Controversial loss has Kattar camp speechless

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Jun. 23—How can you say that in a very, very close, split-decision, that one of the combatants was robbed?

Easy.

That was the exact word permeating from Austin, Texas after the UFC main event on ESPN.

Josh Emmett defeated Methuen native Calvin Kattar, via split decision — two judges had Emmett winning 3-2, and one judge had Kattar 3-2.

But there was another, more prevalent name being uttered when the judges' scorecards were made public.

Chris Lee.

As in, "What the hell was Chris Lee watching in the fourth round?"

It usually isn't good when judges/umpires/referees are the star of any game, match or show.

The controversy in reference to Lee was not due to the fact that Kattar lost, thus adding probably another year to his quest for a shot at the featherweight title (145 pounds). The fight, as Kattar's and especially Emmitt's face exhibited, was close.

It seems, though, that the majority of experts had Kattar, who seemed to be more in control, winning a tough bout.

But Lee having Emmett winning Round 4 changed that.

Not only does Kattar get an "L" for the bout, probably dropping behind Emmett in the rankings — he was fourth, probably will drop to fifth — and extending a potential journey to the top of the division, but he didn't get the win bonus of, believed to be, $100,000.

"We're talking about guys' lives, buying homes; that money is important," said Kattar's manager and trainer Tyson Chartier. "It's very frustrating. We get no feedback from the judges. What job doesn't have performance reviews? I realize you can't change it, but you should review the process.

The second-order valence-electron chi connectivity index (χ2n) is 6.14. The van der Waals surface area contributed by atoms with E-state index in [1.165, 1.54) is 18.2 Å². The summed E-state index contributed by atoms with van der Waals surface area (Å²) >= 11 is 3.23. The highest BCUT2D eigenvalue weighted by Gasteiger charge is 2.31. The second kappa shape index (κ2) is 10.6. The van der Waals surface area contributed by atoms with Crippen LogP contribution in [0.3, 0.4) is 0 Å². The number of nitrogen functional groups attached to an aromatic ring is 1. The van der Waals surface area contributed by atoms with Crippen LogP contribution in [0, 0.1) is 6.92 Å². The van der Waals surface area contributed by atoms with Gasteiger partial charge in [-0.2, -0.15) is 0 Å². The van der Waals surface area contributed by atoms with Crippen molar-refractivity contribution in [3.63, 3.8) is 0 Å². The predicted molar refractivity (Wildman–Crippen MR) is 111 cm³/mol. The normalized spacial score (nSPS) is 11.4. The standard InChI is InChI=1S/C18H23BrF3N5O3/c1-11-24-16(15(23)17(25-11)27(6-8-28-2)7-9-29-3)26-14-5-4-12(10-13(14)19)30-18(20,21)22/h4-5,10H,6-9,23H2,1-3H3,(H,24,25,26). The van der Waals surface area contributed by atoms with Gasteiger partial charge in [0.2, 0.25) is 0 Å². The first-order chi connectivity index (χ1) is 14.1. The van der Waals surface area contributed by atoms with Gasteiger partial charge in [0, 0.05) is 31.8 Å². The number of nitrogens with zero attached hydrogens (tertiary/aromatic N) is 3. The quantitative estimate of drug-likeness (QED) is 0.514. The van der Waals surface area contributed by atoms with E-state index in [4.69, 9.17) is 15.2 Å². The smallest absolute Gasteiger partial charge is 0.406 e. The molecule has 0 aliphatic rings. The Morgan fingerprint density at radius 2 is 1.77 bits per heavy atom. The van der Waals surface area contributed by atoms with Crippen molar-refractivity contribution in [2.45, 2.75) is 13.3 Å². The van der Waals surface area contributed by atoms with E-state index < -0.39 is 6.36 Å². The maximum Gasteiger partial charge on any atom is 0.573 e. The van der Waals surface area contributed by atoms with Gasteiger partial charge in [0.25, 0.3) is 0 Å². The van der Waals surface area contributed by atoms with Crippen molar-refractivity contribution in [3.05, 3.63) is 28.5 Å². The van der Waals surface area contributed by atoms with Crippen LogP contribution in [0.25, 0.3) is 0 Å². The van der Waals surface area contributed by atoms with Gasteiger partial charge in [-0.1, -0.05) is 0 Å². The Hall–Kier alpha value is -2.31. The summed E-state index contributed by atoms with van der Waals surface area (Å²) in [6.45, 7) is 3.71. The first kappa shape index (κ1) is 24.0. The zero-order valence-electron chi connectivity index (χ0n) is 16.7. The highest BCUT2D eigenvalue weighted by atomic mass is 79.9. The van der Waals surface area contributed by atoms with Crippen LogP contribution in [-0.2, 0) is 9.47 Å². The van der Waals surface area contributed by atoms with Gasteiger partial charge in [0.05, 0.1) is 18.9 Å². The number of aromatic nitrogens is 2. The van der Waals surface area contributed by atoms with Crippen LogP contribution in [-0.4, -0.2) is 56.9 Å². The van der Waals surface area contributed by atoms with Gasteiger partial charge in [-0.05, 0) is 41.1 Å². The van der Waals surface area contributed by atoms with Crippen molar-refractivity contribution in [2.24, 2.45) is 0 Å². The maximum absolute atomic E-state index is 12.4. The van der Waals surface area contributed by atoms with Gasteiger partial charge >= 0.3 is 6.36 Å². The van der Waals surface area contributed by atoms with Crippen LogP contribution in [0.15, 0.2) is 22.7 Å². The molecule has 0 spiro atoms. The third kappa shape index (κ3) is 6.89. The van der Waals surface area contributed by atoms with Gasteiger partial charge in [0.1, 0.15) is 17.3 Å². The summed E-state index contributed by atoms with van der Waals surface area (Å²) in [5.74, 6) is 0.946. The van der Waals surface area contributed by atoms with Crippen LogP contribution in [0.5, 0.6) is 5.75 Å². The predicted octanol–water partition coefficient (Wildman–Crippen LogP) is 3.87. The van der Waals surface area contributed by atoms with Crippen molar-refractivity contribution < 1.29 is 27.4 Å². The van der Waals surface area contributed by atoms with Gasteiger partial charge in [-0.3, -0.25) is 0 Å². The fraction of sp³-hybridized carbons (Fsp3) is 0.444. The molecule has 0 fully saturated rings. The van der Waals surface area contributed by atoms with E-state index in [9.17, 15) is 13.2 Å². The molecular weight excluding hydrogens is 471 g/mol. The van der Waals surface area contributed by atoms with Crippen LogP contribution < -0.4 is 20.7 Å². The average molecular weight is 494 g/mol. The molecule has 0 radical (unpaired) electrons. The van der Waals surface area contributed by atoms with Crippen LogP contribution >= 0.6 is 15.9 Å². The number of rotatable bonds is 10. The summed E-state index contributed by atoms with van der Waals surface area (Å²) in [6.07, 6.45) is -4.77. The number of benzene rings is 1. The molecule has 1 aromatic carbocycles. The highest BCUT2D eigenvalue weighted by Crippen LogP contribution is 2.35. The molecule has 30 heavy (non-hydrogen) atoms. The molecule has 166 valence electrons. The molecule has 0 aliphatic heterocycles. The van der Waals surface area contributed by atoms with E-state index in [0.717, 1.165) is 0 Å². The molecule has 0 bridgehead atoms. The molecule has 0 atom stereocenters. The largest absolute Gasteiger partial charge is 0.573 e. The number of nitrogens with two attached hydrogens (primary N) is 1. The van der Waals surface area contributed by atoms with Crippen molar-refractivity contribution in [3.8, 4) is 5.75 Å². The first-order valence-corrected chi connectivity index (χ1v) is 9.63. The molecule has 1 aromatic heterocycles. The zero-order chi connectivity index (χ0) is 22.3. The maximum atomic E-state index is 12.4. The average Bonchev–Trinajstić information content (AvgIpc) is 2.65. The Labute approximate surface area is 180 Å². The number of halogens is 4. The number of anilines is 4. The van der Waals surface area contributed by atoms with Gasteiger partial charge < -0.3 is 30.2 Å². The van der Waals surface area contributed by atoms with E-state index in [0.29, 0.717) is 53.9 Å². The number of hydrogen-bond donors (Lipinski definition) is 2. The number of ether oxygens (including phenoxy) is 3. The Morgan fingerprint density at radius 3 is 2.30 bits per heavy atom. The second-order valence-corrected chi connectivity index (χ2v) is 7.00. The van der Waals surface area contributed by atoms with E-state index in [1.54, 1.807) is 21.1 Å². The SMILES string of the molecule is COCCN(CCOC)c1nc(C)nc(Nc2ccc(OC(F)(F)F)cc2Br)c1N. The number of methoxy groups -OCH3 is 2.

"I am positive, like most people are, that Calvin won the fourth round ... handily," said Chartier. "It was Calvin's best round. If he scored that round, the way it was supposed to be scored, like the other judges, Calvin wins."

Chartier does not debate that the bout was close.

But the punch stats that measure the amount of hits, cleans hits and strong hits, had Kattar outperformed Emmett by a decent margin.

Kattar, according to UFC stats, landed 41 and 34 strikes in the fourth and the fifth round respectively. Emmett meanwhile recorded only 21 and 22 strikes in the last two rounds. Overall, Kattar outlanded Emmett by 130 strikes to 107 strikes.

Ironically, this is not the first controversy with Lee.

Two years ago, UFC president Dana White ripped Lee for two highly-scrutinized scorecards over a few weeks' time, both split decisions.

At UFC Vegas 16 Lee was the lone judge to score a light heavyweight bout between Roman Dolidze and John Allan in favor of Allan (29-28) while the other two judges scored it 30-27 and 29-28 in favor of Dolidze.

In another fight between Rafael dos Anjos and Paul Felder all 20 media paneled scored the bout in favor of dos Anjos, as did the other two judges. However, Lee found a way to score the bout 48-47 in favor of Felder.

White was asked about Lee after the latter bout: "I don't know how that guy could score that fight that way."

Interestingly, after the bout, Emmett was complaining about the judging, believing he won four of the five rounds "at best," and three of five, "at worst."

"When I heard it was a split decision," said Emmett, "I said, 'Here we go!'"

In the end, it's a setback for Kattar.

With a win, Kattar would've been in line for a potential title bout within a year, after one more fight maybe six months from now.

"All we can do is focus on getting back to gym," said Chartier. "People inside the sport know how good Calvin is and the draw he is. He will have to get in line and fight the next guy put in front of him. We are not happy, but in the end, that doesn't matter right now. We have to be ready for our next opportunity."

You can email Bill Burt at bburt@eagletribune.com.